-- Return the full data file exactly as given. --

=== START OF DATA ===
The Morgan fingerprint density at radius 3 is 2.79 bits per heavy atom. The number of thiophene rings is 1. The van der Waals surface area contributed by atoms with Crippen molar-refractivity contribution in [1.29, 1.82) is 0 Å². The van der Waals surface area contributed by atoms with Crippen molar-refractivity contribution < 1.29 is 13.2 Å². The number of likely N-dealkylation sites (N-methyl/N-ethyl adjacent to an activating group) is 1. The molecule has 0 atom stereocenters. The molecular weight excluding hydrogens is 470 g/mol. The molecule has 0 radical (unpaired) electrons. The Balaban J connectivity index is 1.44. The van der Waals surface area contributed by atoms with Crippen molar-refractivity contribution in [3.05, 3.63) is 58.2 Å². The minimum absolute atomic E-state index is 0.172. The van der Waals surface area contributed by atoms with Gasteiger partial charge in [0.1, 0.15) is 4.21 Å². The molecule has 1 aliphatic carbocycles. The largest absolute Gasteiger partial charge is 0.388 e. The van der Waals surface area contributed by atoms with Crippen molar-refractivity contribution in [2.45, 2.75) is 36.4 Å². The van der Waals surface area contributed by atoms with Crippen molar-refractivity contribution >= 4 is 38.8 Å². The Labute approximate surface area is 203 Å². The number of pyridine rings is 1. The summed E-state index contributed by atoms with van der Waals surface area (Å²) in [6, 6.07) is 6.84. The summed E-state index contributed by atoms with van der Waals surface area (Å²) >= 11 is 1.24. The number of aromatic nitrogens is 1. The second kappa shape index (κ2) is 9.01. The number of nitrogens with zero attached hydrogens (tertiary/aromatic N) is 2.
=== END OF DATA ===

The Morgan fingerprint density at radius 3 is 2.79 bits per heavy atom. The number of thiophene rings is 1. The van der Waals surface area contributed by atoms with Crippen molar-refractivity contribution in [1.29, 1.82) is 0 Å². The van der Waals surface area contributed by atoms with Crippen molar-refractivity contribution < 1.29 is 13.2 Å². The number of likely N-dealkylation sites (N-methyl/N-ethyl adjacent to an activating group) is 1. The molecule has 0 atom stereocenters. The molecular weight excluding hydrogens is 470 g/mol. The molecule has 0 radical (unpaired) electrons. The Balaban J connectivity index is 1.44. The van der Waals surface area contributed by atoms with Crippen molar-refractivity contribution in [3.05, 3.63) is 58.2 Å². The minimum absolute atomic E-state index is 0.172. The van der Waals surface area contributed by atoms with Gasteiger partial charge in [0.1, 0.15) is 4.21 Å². The molecule has 1 aliphatic carbocycles. The largest absolute Gasteiger partial charge is 0.388 e. The van der Waals surface area contributed by atoms with Crippen molar-refractivity contribution in [2.45, 2.75) is 36.4 Å². The van der Waals surface area contributed by atoms with Crippen molar-refractivity contribution >= 4 is 38.8 Å². The Labute approximate surface area is 203 Å². The number of pyridine rings is 1. The summed E-state index contributed by atoms with van der Waals surface area (Å²) in [6, 6.07) is 6.84. The summed E-state index contributed by atoms with van der Waals surface area (Å²) >= 11 is 1.24. The number of aromatic nitrogens is 1. The second kappa shape index (κ2) is 9.01. The number of nitrogens with zero attached hydrogens (tertiary/aromatic N) is 2.